Jutta von Kranichfeld received her Imperial Confirmation from the Emperor Ludwig of Bavaria in 1323. (Boehmer-Ficker, Reg. Imperii, VII, 615. Erath, op.cit. S. 398). Until then, the imperial confirmation as Abbess was obtained personally from the Emperor at his court, but in Jutta’s case it was done by letter because Jutta was referred to in the document as “tanta debilitate corporis pergravata” (very seriously debilitated in body) and the Emperor wished to spare her the journey to his court.

During the course of her rule of the Abbey, Jutta promoted, financed and carried out the building of a Gothic style extension to the Church of St. Servetius, which is otherwise entirely in the Ottonian Romanesque style. This was an early experiment in the adaptation of the French Gothic style in Germany. The new Gothic wing, completed in 1320, was built over the Crypt and the Eastern Choir, in the mid-section of the Collegiate Church, parts of which were by then close to collapse. Carved above the Portal are the following words: ANNO DM/M.CCCXX OPIBUS.IUTTA ABBA DE/KRANEKEFELD/EDIFICATU EST. (Roughly translated it means: On the Year of our Lord 1320, built with the help of Iutta of Kranichfeld, Abbess).

Gothic addition to the Collegiate Abbey Church at Quedlinburg

By 1320, she had financed and directed the building of the new Choir and apse above the Romanesque crypt of the Collegiate Church, underneath which she now lies buried. In order to pay for the construction she was forced to alienate various assets of the Abbey and to obtain loans on other properties as collateral. The documentary sources list many of the estates that were sold for this purpose, although several properties were also purchased during Jutta’s reign. Many of these transactions involved the designation or revocation of advocacies (Vogtei), the official position of reeves of the estates, which were the crucial component of late medieval politics. These tenures were valuable assets of any estate and were bargained for as property.

An example of such a transaction is provided by an official letter, or record, written by Jutta on January 2, 1320, which describes in detail the alienation of lands and advocacies of the Quedlinburg Foundation, involving both the Counts of Brandenburg and the Dukes of Saxony as sureties for various loans. (Lehnbrief über die Schutzvoigtei des Stifts vom 1.2.1320):

“Von Gottes Gnaden Wir Jutta &c. Kranichfeld Abbatissin zu Quedlinburg etc. bekennen und bezeugen in diesem unsern offenen Brieffe, daß wir den Achtbahren Fürsten, Herzogen Rudolphen von Sachsen und seinen rechten Erben haben geliehen und leihen zu einem rechten Lehne die Voigtey zu Quedlinburgk mit allen Rechten, als die Achtbahren Fürsten von Brandenburg etc. etc. von uns zu rechte hatten und haben sollen. . . . .”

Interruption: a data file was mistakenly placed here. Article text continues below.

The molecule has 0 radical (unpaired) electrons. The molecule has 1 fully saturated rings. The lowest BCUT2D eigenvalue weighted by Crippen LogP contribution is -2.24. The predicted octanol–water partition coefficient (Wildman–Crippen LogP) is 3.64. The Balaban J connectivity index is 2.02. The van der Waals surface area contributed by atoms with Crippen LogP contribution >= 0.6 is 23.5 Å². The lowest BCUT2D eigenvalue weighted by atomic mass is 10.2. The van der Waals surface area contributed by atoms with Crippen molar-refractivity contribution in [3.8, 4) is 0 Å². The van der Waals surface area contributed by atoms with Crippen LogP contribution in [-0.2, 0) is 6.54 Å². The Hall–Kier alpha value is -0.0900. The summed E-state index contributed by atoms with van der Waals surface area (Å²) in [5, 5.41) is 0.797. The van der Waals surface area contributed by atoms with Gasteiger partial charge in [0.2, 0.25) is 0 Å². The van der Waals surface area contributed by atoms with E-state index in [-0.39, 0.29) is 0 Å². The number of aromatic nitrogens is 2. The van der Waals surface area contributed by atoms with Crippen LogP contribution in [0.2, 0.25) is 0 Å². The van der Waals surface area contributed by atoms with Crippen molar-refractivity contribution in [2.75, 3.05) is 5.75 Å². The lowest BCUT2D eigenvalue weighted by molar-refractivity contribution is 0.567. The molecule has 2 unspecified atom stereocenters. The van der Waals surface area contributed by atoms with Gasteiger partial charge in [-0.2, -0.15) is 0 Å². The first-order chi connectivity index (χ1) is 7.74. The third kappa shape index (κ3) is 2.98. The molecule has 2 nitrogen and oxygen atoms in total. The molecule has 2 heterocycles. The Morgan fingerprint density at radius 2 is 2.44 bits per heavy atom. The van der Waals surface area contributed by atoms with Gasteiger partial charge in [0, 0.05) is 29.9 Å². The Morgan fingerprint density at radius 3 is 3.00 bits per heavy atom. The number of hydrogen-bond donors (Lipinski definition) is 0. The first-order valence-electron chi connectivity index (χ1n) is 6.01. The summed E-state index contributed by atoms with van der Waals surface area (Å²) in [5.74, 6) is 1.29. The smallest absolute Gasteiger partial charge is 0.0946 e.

[By the Grace of God, We, Jutta etc. Abbess of Quedlinburg etc. do avow and give witness in this, our open Letter, that we have granted as security on a loan the Reeve of Quedlinburg with all Rights thereunto attached, to the Worthy Duke Rudolph of Saxony and his rightful Heirs, as the Worthy Prince of Brandenburg etc. etc. from us had it and should have it. . . . ]

Jutta’s manorial estate politics involved her in various feuds and quarrels with local magnates, both spiritual and temporal lords, such as the Ascanian dynasty of Anhalt and the Dukes of Saxony. But though the costs of re-building the Abbey forced Jutta to sell vast properties belonging to the Foundation, she continued as well to increase its estates during her reign, and the Gothic addition to the Church still stands. For a woman that is repeatedly described in the documents as having been devotedly pious, she seems to have also been a very clever politician.

Gothic addition to the Collegiate Abbey Church at Quedlinburg

The last documentary record issued by Jutta von Kranichfeld is dated November 11, 1346, and there is one last mention of her for April 30, 1347. She died on November 5, 1347, and was succeeded by the Abbess Luitgard von Stolberg on February 4, 1348. It is from her time that the documentary records of the Abbey begin to be composed and recorded in the archaic German language of the Middle Ages.

In the nineteenth century, Julius Wolff wrote a novel, 'Der Raubgraf” (The Robber Count: A Story of the Hartz Country, 1884), purporting to depict an episode in the life of Jutta von Kranichfeld. In this fictionalized account, the Abbess Jutta is portrayed as having fallen in love with a local magnate, the “Robber Count” Albrecht II von Regenstein. This representation of a love relationship between the two is purely the creation of Julius Wolff, who does not very much respect his subject’s chronology in the novel. The book was translated into English by W. Henry Winslow and Elizabeth R. Winslow, and published in New York by Thomas Crowell & Co. in 1890. I have not yet read it.


Nazi youth on Castle Hill at Quedlinburg
(Source: publication of the Abbey Museum Quedlinburg)